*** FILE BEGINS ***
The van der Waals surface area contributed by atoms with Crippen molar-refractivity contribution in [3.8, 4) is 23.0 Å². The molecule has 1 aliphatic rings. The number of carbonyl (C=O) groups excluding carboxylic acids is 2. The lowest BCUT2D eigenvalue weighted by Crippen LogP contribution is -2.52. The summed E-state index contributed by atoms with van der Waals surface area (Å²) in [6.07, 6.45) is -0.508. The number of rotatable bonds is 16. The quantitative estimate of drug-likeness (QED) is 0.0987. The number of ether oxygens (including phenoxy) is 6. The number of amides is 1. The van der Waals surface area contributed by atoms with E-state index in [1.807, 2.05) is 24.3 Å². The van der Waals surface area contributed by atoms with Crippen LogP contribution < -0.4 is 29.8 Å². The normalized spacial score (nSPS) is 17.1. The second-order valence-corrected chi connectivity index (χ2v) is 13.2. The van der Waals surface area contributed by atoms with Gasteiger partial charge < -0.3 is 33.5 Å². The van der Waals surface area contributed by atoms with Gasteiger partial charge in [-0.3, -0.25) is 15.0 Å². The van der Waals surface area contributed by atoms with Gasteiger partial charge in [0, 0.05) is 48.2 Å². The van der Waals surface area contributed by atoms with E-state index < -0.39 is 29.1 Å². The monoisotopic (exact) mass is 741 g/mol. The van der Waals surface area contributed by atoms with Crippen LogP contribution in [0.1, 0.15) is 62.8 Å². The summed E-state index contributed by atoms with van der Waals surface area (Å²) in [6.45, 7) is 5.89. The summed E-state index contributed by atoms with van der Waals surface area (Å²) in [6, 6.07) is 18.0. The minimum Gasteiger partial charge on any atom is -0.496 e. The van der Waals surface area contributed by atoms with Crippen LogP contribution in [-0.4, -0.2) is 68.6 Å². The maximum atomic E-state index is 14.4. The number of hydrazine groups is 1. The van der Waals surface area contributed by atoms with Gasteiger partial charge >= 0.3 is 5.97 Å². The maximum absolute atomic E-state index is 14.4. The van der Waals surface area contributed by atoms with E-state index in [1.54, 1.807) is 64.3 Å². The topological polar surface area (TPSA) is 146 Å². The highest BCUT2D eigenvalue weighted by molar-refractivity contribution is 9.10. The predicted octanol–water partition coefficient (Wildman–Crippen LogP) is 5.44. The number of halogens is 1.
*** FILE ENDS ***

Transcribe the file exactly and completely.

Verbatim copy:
The van der Waals surface area contributed by atoms with Crippen molar-refractivity contribution in [3.8, 4) is 23.0 Å². The molecule has 1 aliphatic rings. The number of carbonyl (C=O) groups excluding carboxylic acids is 2. The lowest BCUT2D eigenvalue weighted by Crippen LogP contribution is -2.52. The summed E-state index contributed by atoms with van der Waals surface area (Å²) in [6.07, 6.45) is -0.508. The number of rotatable bonds is 16. The quantitative estimate of drug-likeness (QED) is 0.0987. The number of ether oxygens (including phenoxy) is 6. The number of amides is 1. The van der Waals surface area contributed by atoms with E-state index in [1.807, 2.05) is 24.3 Å². The van der Waals surface area contributed by atoms with Crippen LogP contribution < -0.4 is 29.8 Å². The normalized spacial score (nSPS) is 17.1. The second-order valence-corrected chi connectivity index (χ2v) is 13.2. The van der Waals surface area contributed by atoms with Gasteiger partial charge < -0.3 is 33.5 Å². The van der Waals surface area contributed by atoms with Gasteiger partial charge in [-0.3, -0.25) is 15.0 Å². The van der Waals surface area contributed by atoms with Gasteiger partial charge in [0, 0.05) is 48.2 Å². The van der Waals surface area contributed by atoms with E-state index < -0.39 is 29.1 Å². The monoisotopic (exact) mass is 741 g/mol. The van der Waals surface area contributed by atoms with Crippen LogP contribution in [0.1, 0.15) is 62.8 Å². The summed E-state index contributed by atoms with van der Waals surface area (Å²) in [6.45, 7) is 5.89. The summed E-state index contributed by atoms with van der Waals surface area (Å²) in [6, 6.07) is 18.0. The minimum Gasteiger partial charge on any atom is -0.496 e. The van der Waals surface area contributed by atoms with Crippen LogP contribution in [-0.4, -0.2) is 68.6 Å². The maximum atomic E-state index is 14.4. The number of hydrazine groups is 1. The van der Waals surface area contributed by atoms with Gasteiger partial charge >= 0.3 is 5.97 Å². The maximum absolute atomic E-state index is 14.4. The van der Waals surface area contributed by atoms with E-state index in [1.54, 1.807) is 64.3 Å². The topological polar surface area (TPSA) is 146 Å². The highest BCUT2D eigenvalue weighted by molar-refractivity contribution is 9.10. The predicted octanol–water partition coefficient (Wildman–Crippen LogP) is 5.44. The number of halogens is 1.